John P. MARZITELLI, et al., Respondents, v. CITY OF LITTLE CANADA, Appellant.
Appellant city challenges the district court's remand of the city's assessment. The district court found that the city's assessment of the value of improvements to respondents' property was too high, yet it did not establish a permissible assessment ceiling. We affirm and remand.
Respondents John Marzitelli, et al. (Marzitelli) are the former owners of a residential property (the property) in the city of Little Canada (city), which is the appellant in this action. The city made street, curb, and gutter improvements in the area and assessed Marzitelli $5,158.75 for improvements that benefitted his property. In a special proceeding, Marzitelli appealed the assessment to the district court. The district court initially found that benefit to Marzitelli's property was greater than or equal to the assessment and dismissed Marzitelli's appeal.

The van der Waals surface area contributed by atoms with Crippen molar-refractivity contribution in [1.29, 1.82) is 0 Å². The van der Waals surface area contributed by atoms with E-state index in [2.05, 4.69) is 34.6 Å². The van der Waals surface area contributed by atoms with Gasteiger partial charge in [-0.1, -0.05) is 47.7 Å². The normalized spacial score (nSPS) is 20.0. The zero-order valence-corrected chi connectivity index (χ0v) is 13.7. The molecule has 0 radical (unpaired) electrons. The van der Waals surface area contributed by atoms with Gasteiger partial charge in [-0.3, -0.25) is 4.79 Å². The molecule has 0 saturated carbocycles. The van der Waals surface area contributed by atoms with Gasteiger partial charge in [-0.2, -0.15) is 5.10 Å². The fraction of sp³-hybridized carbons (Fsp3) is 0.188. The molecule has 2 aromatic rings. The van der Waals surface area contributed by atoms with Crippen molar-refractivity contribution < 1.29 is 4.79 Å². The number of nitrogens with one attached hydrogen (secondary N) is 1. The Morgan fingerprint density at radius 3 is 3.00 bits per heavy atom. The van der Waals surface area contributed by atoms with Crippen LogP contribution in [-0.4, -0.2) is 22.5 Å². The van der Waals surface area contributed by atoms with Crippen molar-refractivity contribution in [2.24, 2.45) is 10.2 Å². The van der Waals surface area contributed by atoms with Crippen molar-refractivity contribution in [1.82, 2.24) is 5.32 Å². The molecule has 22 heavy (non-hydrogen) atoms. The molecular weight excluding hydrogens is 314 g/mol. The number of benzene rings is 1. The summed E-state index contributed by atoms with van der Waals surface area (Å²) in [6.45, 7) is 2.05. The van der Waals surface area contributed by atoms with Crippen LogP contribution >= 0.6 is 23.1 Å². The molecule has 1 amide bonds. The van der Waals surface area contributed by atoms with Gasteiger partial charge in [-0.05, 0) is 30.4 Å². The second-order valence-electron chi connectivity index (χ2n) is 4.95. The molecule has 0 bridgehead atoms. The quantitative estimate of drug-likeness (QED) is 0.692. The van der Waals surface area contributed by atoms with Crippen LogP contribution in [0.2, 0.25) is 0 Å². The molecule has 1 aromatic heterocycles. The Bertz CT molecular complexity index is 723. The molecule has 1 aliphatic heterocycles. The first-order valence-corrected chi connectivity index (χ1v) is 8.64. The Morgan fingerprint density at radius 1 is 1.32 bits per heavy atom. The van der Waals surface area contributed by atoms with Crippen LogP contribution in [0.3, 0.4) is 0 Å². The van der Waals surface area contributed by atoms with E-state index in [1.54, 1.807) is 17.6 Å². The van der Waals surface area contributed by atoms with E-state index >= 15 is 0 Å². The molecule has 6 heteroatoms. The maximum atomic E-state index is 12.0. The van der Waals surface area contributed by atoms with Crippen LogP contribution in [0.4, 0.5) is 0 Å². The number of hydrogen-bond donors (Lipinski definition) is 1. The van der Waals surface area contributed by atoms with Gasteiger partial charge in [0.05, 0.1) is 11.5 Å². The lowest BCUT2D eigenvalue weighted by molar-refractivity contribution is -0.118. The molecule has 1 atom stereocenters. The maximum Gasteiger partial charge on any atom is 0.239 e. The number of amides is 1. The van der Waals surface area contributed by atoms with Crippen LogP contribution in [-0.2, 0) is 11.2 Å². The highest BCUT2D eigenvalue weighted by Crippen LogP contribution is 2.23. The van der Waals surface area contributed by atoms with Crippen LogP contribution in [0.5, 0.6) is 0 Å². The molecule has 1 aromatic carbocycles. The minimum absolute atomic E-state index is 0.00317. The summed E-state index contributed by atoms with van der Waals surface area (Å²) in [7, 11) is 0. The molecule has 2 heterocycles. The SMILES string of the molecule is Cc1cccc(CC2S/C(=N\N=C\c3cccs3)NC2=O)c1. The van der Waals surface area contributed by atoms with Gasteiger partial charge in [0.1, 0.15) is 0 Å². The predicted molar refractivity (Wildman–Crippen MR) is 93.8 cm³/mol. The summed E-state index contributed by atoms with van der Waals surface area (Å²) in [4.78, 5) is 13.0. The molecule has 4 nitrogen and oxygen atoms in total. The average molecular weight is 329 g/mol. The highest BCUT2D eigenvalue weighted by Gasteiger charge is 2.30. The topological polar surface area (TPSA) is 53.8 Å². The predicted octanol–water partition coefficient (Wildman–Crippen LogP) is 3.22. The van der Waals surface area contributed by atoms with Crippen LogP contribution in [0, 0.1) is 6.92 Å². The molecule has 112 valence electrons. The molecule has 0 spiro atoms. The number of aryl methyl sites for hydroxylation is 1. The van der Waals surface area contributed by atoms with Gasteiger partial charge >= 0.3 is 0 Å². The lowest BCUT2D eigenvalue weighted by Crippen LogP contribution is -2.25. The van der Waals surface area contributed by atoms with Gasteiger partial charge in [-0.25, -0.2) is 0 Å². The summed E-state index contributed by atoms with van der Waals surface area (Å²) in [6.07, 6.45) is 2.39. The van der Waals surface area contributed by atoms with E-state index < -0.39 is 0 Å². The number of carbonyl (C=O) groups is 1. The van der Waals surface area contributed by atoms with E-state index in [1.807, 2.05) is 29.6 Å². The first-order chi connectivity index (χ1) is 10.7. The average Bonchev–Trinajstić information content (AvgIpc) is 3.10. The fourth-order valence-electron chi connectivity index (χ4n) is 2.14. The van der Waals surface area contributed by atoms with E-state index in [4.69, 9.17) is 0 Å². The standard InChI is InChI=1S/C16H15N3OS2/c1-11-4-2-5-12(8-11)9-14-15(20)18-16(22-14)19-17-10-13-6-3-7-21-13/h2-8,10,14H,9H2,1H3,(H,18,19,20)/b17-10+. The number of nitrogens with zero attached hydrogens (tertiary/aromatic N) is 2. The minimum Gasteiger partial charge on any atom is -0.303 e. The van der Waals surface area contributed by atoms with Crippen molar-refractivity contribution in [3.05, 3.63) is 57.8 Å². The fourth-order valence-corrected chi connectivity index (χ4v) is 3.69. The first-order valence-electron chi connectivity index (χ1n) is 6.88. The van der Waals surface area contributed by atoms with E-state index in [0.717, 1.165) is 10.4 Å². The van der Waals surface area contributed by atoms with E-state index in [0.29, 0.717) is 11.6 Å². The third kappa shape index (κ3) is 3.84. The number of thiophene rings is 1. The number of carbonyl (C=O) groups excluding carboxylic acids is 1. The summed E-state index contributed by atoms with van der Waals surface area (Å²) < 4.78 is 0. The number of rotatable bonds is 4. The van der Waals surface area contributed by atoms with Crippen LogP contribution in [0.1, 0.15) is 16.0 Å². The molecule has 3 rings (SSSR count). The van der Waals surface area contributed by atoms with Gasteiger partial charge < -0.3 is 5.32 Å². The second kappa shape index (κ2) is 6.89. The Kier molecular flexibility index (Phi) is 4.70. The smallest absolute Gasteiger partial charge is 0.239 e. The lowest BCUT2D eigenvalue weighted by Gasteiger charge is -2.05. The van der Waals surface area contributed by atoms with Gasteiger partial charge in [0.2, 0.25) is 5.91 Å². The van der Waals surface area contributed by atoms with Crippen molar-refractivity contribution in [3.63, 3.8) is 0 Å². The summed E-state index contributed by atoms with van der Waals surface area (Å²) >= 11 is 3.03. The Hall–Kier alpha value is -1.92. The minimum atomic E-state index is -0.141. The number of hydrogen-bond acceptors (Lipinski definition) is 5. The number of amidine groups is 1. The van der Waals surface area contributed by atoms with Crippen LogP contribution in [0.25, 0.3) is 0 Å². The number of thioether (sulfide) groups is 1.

The order dismissing Marzitelli's appeal was dated September 11, 1996, and contained the legend “LET JUDGMENT BE ENTERED ACCORDINGLY.” The city served notice of filing of this order on October 1, 1996. On October 18, 1996, Marzitelli served and filed a motion for modified findings and conclusions or a new trial. A hearing on this motion was held on November 1, 1996. On December 19, 1996, the court issued amended findings of fact and conclusions of law and ordered judgment vacating the city's assessment, determining that the benefit to Marzitelli's property was less than the assessment. The court remanded to the city for reassessment. The December 19 findings, conclusions, and order for judgment did not direct that “JUDGMENT BE ENTERED ACCORDINGLY.” On January 17, 1997, the city appealed from the December 19 order.
1. Did the district court have jurisdiction to amend its findings?
2. Are the amended findings clearly erroneous?
3. Did the district court err by failing to establish a permissible assessment ceiling?